In my opinion, Body Heat had everything: a storyline with twists and turns throughout, unforgettable characters, a surprise ending, smart dialogue, and a sweltering Florida setting (the fictional Miranda Beach, just north of Miami) that made you think This couldn't have happened anywhere else. And the late John Barry's score was one of his best. Most of this soundtrack was different arrangements of the same tune, but it was still outstanding, and the saxophone theme in the opening scene set the mood for the whole film. Barry was one of those masters whose music could make an already good movie (Goldfinger, Somewhere in Time, Dances With Wolves) far better.

Mrs. Walker, You're Trying to Seduce Me

Like many successful films, this one featured no superstars. Before they exchanged body heat, William Hurt and Kathleen Turner weren't familiar to movie audiences -- I think he had two previous film credits and she had none. Anytime I see them now, it's hard not to picture them as Ned Racine and Matty Walker. Racine was a lazy, incompetent lawyer suffering from subtropical depression and Matty was a sexy and mysterious married woman whose temperature, she told him in that throaty voice of hers, always ran a couple of degrees high. I also picture them sweaty. And I'm not talking about just the love scenes. Everybody in Body Heat was sweating, all the time. Even at the office, or in court, or at concerts, or during meetings, or at lunch. (The same kind of thing happened in A Time to Kill. One would think nobody south of the Mason-Dixon had ever heard of air conditioning.)

A piece of trivia: BH supposedly takes place during a Florida heat wave. In reality, it was filmed during one of the coldest winters in the state's history. Constant perspiration was supplied by crew members in warm coats and gloves who hurried around with spritz bottles and sprayed water onto the already shivering, sometimes barely-dressed actors. Turner once mentioned in an interview that she often crunched and held ice cubes in her mouth until just before she had to say her lines, so her breath wouldn't make clouds in the freezing air when she spoke.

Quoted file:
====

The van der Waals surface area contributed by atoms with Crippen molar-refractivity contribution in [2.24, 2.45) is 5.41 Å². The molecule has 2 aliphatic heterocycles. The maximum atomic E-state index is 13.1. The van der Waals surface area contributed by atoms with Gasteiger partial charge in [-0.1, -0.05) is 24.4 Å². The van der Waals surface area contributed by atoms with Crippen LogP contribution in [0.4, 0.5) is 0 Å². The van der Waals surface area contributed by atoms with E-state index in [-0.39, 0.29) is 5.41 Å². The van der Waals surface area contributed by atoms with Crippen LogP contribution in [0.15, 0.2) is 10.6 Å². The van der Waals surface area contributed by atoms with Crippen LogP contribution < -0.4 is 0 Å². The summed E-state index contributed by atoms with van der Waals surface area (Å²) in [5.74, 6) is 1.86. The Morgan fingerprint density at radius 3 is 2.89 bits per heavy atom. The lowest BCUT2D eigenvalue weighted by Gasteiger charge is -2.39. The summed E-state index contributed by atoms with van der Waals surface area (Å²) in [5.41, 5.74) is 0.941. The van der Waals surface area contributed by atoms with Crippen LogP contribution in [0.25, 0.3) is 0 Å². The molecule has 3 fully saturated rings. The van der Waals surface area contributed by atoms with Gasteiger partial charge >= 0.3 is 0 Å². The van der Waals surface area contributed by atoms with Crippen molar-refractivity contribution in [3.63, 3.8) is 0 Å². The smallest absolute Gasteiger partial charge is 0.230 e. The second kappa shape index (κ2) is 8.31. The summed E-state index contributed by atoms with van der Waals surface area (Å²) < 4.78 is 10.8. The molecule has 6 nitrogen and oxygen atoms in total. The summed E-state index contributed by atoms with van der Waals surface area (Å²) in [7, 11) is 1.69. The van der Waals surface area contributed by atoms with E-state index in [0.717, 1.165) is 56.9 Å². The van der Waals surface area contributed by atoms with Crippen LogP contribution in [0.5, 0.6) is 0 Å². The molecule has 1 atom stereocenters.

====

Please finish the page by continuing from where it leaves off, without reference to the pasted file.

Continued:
Aides and Abettors

This was also one of those movies where even the supporting cast does a great job. Mickey Rourke had a punky, street-smart role that seemed to have been written especially for him; Ted Danson was surprisingly good as Hurt's tapdancing fellow lawyer, and had some of the best lines; reluctant cop J.A. Preston reminded us that at least one person in this story knew right from wrong; and Richard Crenna, best known to audiences back then as farmer Luke McCoy, was somehow believable as the rich and obnoxious (and doomed) husband of the femme fatale. By the way, one of the incriminating clues -- the fact that a pair of eyeglasses the murder victim always wore were missing from the scene of the crime -- was so clever I wound up using it myself years later, in a short mystery I sold to Woman's World. And one of the things I remember most about the film was the delicious buildup of tension in the ten minutes or so before the final action scene, which -- believe me -- ended with a BANG.

More trivia: I've heard that one of the producers -- Alan Ladd, Jr., I think -- demanded that director Lawrence Kasdan have William Hurt shave off his mustache before filming began. Ladd thought it made him look "too sleazy." Kasdan refused, and the mustache stayed put. Sleazy was exactly the look he wanted.

Is It Hot in Here, or Is It Just Me?

It's often been said that Body Heat was a remake of 1944's Double Indemnity. Maybe it was. I liked DI a lot too -- but I think BH is actually a better movie. If you enjoy crime/mystery/suspense (and I assume you do, if you're reading this blog), here's a piece of Miami advice: buy or rent Body Heat. And if you've seen it I'd like to hear your opinion.

There's one more thing I always remember anytime I think of this movie. Back in the mid-80s I made a practice of taping uncut and commercial-free movies off Showtime and Cinemax, to watch later. Since my dad, who passed away years ago, loved westerns, and since he and my mother lived too far out in the country to get cable back then, I got into the habit of occasionally taking him a six-hour videocassette of (on the same tape) two or three movies with John Wayne, Clint Eastwood, etc. Well, one day I left him a tape that contained, I think, High Noon first, Rio Bravo next, and (although I'd forgotten it was on there) the uncensored version of Body Heat. I later realized what I'd done, and even though I figured that BH would be way too risque for him or Mom, I also figured that if he found it on the tape he'd see right away that it wasn't a horse opera and wouldn't bother to watch it at all. As things turned out, a couple weeks later I was on the phone with my mother, and asked her if Dad had liked the movies on that latest tape I'd given him. She said, "He must have. I think he watched that third one five times."

Way to go, Pop.